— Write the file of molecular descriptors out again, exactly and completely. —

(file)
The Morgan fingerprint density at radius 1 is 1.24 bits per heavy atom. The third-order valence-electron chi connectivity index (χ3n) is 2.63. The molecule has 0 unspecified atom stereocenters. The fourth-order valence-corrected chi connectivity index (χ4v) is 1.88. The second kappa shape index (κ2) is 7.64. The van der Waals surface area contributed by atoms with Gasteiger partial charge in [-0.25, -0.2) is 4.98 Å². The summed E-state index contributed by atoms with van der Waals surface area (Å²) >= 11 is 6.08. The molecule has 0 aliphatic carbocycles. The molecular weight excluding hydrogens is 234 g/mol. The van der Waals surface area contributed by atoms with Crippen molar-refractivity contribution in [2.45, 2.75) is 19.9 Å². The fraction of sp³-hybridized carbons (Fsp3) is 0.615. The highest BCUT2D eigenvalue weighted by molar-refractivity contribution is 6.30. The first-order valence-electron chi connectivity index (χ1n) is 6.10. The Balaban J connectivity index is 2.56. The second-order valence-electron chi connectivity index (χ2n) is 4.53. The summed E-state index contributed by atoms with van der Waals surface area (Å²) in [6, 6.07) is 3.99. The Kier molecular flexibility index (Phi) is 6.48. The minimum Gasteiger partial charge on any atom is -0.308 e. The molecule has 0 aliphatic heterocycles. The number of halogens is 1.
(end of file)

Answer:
The Morgan fingerprint density at radius 1 is 1.24 bits per heavy atom. The third-order valence-electron chi connectivity index (χ3n) is 2.63. The molecule has 0 unspecified atom stereocenters. The fourth-order valence-corrected chi connectivity index (χ4v) is 1.88. The second kappa shape index (κ2) is 7.64. The van der Waals surface area contributed by atoms with Gasteiger partial charge in [-0.25, -0.2) is 4.98 Å². The summed E-state index contributed by atoms with van der Waals surface area (Å²) >= 11 is 6.08. The molecule has 0 aliphatic carbocycles. The molecular weight excluding hydrogens is 234 g/mol. The van der Waals surface area contributed by atoms with Crippen molar-refractivity contribution in [2.45, 2.75) is 19.9 Å². The fraction of sp³-hybridized carbons (Fsp3) is 0.615. The highest BCUT2D eigenvalue weighted by molar-refractivity contribution is 6.30. The first-order valence-electron chi connectivity index (χ1n) is 6.10. The Balaban J connectivity index is 2.56. The second-order valence-electron chi connectivity index (χ2n) is 4.53. The summed E-state index contributed by atoms with van der Waals surface area (Å²) in [6, 6.07) is 3.99. The Kier molecular flexibility index (Phi) is 6.48. The minimum Gasteiger partial charge on any atom is -0.308 e. The molecule has 0 aliphatic heterocycles. The number of halogens is 1.